Declining populations free up agricultural land for large amounts of solar in densely populated countries

Share

From pv magazine Global

The global population is expected to increase from 8 billion people today to 9.7 billion by mid-century. Strong growth is particularly evident in Africa, which will add a billion people.

However, in many countries, population is stable or even falling. There are nine countries with populations larger than 20 million people that are expected to have lower populations in 2050 than today: China, Russia, Japan, Germany, Italy, South Korea, Spain, Ukraine and Poland. The combined population of these countries is expected to fall by 10%, from 2 billion people today to 1.8 billion people in 2050.

A country with a falling population requires less food. In principle, agricultural space could be freed up for other purposes. And one of these purposes could be hosting solar farms. Let us explore how much solar PV energy could be harvested from freed-up agricultural land. Solar panels are over 100 times more efficient at converting solar energy into useful energy than biomass energy from sugar cane, which is the world’s largest crop by mass. With solar PV, relatively small areas of agricultural land can produce large quantities of electricity.

We make the following assumptions for 2050:

· The world reaches zero fossil fuel consumption.

· Solar and wind drive electrification of transport, heating, and industry.

· Solar and wind drive electrolytic production of large amounts of hydrogen for chemicals [ammonia, metals, ceramics, plastics, synthetic aviation fuels, etc.] including energy exports from sunbelt countries to Europe and elsewhere.

· Everybody in the world catches up to the per capita energy consumption of high-income countries.

· Agricultural land is freed up for solar PV farms in the same ratio as population decline. Typical electricity consumption today in high-income countries is 7-12 MWh per person per year. This needs to double or triple to get rid of all fossil fuel consumption, depending upon participation in the chemical industry. We assume that the energy consumption of 9.7 billion people reaches 20 MWh per person per year (all needs inclusive) in mid-century. Thus, an affluent, fully electrified, and fully decarbonized world will need about 200,000 TWh per year of electricity. For comparison, global electricity consumption today is about 30,000 TWh per year.

We maximize energy harvest per unit area by assuming dense arrays of high-efficiency solar panels with low [10 degrees] tilt scattered all over the globe, but mainly in sunbelt countries. The nominal power of each block of solar panels is assumed to be 200 W per m2 and their efficiency to be 20% efficiency. The blocks of solar panels are scattered throughout agricultural regions. The annual energy yield (MWh/MW) for each region is calculated using the capacity factor calculator in the Global Solar Atlas. Table 1 shows (B) the projected population in 2050; (C) the expected population decline from 2022 to 2050; (D) the agricultural land in 2022; (E) the freed-up agricultural land in 2050 caused by population decline; (F) the potential solar generation from the free-up land; and (G) the required generation in 2050 to provide 20 MWh of electricity per person per year.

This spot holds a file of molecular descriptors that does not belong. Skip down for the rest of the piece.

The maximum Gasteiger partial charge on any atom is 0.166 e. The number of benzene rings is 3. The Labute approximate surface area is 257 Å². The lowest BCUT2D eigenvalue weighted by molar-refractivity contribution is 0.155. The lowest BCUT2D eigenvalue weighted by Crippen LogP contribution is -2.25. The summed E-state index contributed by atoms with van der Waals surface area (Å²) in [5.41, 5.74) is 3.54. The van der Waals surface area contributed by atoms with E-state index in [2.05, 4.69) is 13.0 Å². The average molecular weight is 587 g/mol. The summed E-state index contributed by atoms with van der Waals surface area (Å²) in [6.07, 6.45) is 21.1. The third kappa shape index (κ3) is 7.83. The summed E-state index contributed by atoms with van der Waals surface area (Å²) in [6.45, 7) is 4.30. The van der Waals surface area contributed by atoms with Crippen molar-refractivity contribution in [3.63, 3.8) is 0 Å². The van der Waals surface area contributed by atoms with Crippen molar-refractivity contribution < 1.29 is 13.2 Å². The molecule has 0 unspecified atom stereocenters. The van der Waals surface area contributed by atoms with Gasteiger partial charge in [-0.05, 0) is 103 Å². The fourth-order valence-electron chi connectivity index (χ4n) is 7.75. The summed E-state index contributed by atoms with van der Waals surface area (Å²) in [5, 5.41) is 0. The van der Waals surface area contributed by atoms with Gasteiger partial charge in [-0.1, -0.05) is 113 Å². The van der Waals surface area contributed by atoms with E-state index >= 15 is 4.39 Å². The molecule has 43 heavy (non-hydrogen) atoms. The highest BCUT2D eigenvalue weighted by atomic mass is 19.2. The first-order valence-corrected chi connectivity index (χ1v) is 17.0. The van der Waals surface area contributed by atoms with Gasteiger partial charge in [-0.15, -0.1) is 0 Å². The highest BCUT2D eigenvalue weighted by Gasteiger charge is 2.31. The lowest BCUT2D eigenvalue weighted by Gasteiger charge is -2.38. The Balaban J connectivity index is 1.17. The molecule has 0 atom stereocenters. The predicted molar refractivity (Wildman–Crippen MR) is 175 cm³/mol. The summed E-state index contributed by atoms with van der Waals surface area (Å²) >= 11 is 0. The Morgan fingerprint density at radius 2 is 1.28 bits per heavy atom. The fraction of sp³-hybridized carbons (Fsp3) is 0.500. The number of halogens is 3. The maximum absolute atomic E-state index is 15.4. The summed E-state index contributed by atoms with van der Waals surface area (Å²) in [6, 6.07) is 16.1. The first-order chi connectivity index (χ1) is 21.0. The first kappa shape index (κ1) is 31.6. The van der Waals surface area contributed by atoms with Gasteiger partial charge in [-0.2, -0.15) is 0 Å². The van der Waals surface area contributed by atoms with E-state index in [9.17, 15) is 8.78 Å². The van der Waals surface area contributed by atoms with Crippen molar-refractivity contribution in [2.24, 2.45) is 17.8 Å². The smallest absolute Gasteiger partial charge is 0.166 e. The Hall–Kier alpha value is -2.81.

For all countries except South Korea, solar generation on freed-up agricultural land (Column F) is sufficient (or much more than sufficient) to provide the energy required (Column G) to operate a fully decarbonized economy. Indeed, the total area of potentially available land across the 9 countries is sufficient to provide two thirds of the energy required (143,000 TWh) by a fully electrified, decarbonized, affluent, global population of 10 billion people in 2050.

In addition, of course, there will also be large energy contributions from rooftop solar, floating solar, solar farms in arid areas, solar in combination with agriculture (agrivoltaics), wind, hydro and other sources.

This is a naive calculation for illustrative purposes only. Importantly, Russia and Ukraine export large fractions of their agricultural output, and so declining populations in those countries do not lead to a declining need for agricultural production. Additionally, countries might devote newly available agricultural land to other purposes, including agriculture for export, increasing agricultural self-sufficiency, alternative crops with lower yield [such as meat], forests, and restoring ecosystems.

However, there is a real opportunity in China, Japan, Germany, Italy, Spain, and Poland, to harvest substantial fractions of required solar energy from agricultural land freed up by declining populations.

Authors: Prof. Andrew Blakers /ANU) & Prof. Ricardo Rüther (UFSC).

Andrew.blakers@anu.edu.au and rruther@gmail.com

ISES, the International Solar Energy Society is a UN-accredited membership NGO founded in 1954 working towards a world with 100% renewable energy for all, used efficiently and wisely.

The views and opinions expressed in this article are the author’s own, and do not necessarily reflect those held by pv magazine.

This content is protected by copyright and may not be reused. If you want to cooperate with us and would like to reuse some of our content, please contact: editors@pv-magazine.com.

Popular content

Alpex Solar appoints global head of EPC business
11 July 2024 Alpex Solar Ltd has appointed Gaurav Bector as the global head of its EPC (engineering, procurement and construction) business as the company looks to...